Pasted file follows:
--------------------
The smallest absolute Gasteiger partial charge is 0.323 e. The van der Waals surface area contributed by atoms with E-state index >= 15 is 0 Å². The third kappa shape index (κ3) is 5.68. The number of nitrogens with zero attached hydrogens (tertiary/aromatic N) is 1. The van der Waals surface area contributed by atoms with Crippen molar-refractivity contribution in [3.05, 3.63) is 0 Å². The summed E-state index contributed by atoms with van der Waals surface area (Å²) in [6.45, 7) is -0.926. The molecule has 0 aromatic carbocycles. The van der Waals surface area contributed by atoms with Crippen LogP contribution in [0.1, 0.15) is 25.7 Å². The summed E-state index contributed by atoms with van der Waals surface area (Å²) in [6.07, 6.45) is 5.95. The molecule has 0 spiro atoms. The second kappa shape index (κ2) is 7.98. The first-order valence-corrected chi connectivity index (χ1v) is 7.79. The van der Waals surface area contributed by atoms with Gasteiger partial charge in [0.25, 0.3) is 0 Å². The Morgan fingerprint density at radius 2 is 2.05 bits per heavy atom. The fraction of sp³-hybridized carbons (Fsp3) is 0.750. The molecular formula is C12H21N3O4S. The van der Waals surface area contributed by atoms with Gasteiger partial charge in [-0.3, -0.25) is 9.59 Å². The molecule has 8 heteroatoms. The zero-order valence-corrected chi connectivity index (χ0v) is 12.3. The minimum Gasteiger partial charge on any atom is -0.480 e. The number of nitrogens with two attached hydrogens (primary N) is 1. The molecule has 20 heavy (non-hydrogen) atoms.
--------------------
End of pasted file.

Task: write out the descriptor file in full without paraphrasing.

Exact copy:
The smallest absolute Gasteiger partial charge is 0.323 e. The van der Waals surface area contributed by atoms with E-state index >= 15 is 0 Å². The third kappa shape index (κ3) is 5.68. The number of nitrogens with zero attached hydrogens (tertiary/aromatic N) is 1. The van der Waals surface area contributed by atoms with Crippen molar-refractivity contribution in [3.05, 3.63) is 0 Å². The summed E-state index contributed by atoms with van der Waals surface area (Å²) in [6.45, 7) is -0.926. The molecule has 0 aromatic carbocycles. The van der Waals surface area contributed by atoms with Crippen LogP contribution in [0.1, 0.15) is 25.7 Å². The summed E-state index contributed by atoms with van der Waals surface area (Å²) in [6.07, 6.45) is 5.95. The molecule has 0 spiro atoms. The second kappa shape index (κ2) is 7.98. The first-order valence-corrected chi connectivity index (χ1v) is 7.79. The van der Waals surface area contributed by atoms with Gasteiger partial charge in [0.25, 0.3) is 0 Å². The Morgan fingerprint density at radius 2 is 2.05 bits per heavy atom. The fraction of sp³-hybridized carbons (Fsp3) is 0.750. The molecular formula is C12H21N3O4S. The van der Waals surface area contributed by atoms with Gasteiger partial charge in [-0.3, -0.25) is 9.59 Å². The molecule has 8 heteroatoms. The zero-order valence-corrected chi connectivity index (χ0v) is 12.3. The minimum Gasteiger partial charge on any atom is -0.480 e. The number of nitrogens with two attached hydrogens (primary N) is 1. The molecule has 20 heavy (non-hydrogen) atoms.